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J-Lo: What we learned about Jennifer Lopez in her Netflix documentary “Halftime”

A New Netflix documentary “Halftime” about Jennifer Lopez offers a behind the scenes look into the artist’s personal life dealing the ups and downs of fame.

What we learned about Jennifer Lopez in her Netflix documentary "Halftime"
Anadolu AgencyGetty

Started as a documentary about what the next half of Jennifer Lopez’s life would have in store for the award-winning artist, “the whole movie changed,” according to producer Dave Broome. The all-access Netflix documentary “Halftime” began filming as J-Lo ended her residency in Las Vegas on the verge of turning 50, preparing to set out on her It’s My Party tour.

However, events would occur that made for four years of “constant fluidness” that morphed the final product. The result, which premiered at the Tribeca Film Festival and was released on Netflix 14 June is an intimate view of J-Lo. From the making and promoting of the movie “Hustlers” and dealing with an Oscar snub, to being a person not “into politics” needing to make a political statement at the 2020 Superbowl. Viewers will also see how jokes at J-lo’s personal expense as she was rising to the heights of stardom took a toll on her.

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Frustration with the conditions for performing at the 2020 Super Bowl

When Lopez was asked to perform at the 2020 Super Bowl with Shakira, she was honored. However, she became frustrated with the conditions laid out for splitting the stage time with just 12 minutes to perform divided evenly between the two. There was no professional envy with her fellow singer about having to share the stage for a job that is typically done by one headliner. Lopez felt it was impossible for any kind of message to be put across “in six f**king minutes.”

Jennifer Lopez wanted to make a statement at the 2020 Super Bowl

Events happening in the US in the lead up to the 2020 Super Bowl saw J-Lo realize that she couldn’t “just leave the politics to everybody else.” In 2018, the Trump administration implemented a “zero tolerance” policy at the southern border.

Hundreds of children were separated from their parents as they crossed the US border and put in cages. “I was living in a United States I didn’t recognize. I was afraid for my kids, for their future,” Lopez said. “It made me realize that I had a responsibility to not be quiet.”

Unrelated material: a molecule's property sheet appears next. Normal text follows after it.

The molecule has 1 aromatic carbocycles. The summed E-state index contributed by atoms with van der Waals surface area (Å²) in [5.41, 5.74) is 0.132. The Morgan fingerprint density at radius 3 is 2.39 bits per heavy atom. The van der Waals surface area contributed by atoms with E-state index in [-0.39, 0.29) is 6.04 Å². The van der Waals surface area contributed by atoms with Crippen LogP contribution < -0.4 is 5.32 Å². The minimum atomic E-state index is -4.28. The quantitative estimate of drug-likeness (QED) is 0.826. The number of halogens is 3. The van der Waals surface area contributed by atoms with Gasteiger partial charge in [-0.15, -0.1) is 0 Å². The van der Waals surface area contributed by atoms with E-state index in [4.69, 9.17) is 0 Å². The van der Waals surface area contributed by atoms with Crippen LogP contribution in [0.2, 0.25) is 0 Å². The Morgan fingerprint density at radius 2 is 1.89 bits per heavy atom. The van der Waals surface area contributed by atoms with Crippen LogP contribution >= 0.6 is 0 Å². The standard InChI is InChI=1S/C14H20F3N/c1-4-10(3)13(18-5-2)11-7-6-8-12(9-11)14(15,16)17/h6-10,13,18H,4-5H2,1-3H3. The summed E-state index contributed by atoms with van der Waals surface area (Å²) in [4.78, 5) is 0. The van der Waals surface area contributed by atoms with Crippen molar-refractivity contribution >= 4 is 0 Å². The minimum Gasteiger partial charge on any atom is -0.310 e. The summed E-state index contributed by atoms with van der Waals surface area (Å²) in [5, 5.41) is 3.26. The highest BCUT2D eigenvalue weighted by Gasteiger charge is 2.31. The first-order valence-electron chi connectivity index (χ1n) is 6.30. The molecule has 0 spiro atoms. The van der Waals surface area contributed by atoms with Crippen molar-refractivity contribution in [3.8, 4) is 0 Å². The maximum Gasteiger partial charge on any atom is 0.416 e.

As part of the halftime show, she had included children in cages to make a statement. The higher-ups in the NFL asked her to remove them the night before the performance but she stood her ground. Lopez says in the documentary, “To take out the cages and sacrifice what I believe in would be like not being there at all.”

Hollywood can be a tough town and the Oscar snub hurt

J-Lo began her career in Los Angeles as a Flygirl dancer on In Living Color before she got into acting. Her “tough skin” and determination led to her becoming the first Latina actress to earn $1million for her starring role in Selena. But as her star got brighter, so did the focus on her and she became fodder for late night comedians’ jokes, and it took a toll on her self-esteem which says was “really low.”

She says in the movie, “No matter what I achieved, their appetite to cover my personal life overshadowed everything.” Adding, “I believed a lot of what they said, which is that I wasn’t really good.”

Every star’s dream is to one day take home an Oscar and Jennifer Lopez is no different. As the documentary was being made J-Lo took on the starring role in Hustlers where she plays a stripper. For her performance she was thought to be a shoo-in for an Oscar nomination.

However, the Academy in the end didn’t deem her performance worthy and Lopez talks about just how much it would have meant to her. Not receiving acknowledgement from an establishment that has never really accepted her.

“The truth is I really started to think I was going to get nominated,” she says in the documentary. “I got my hopes up because so many people were telling me I would be. And then it didn’t happen.”


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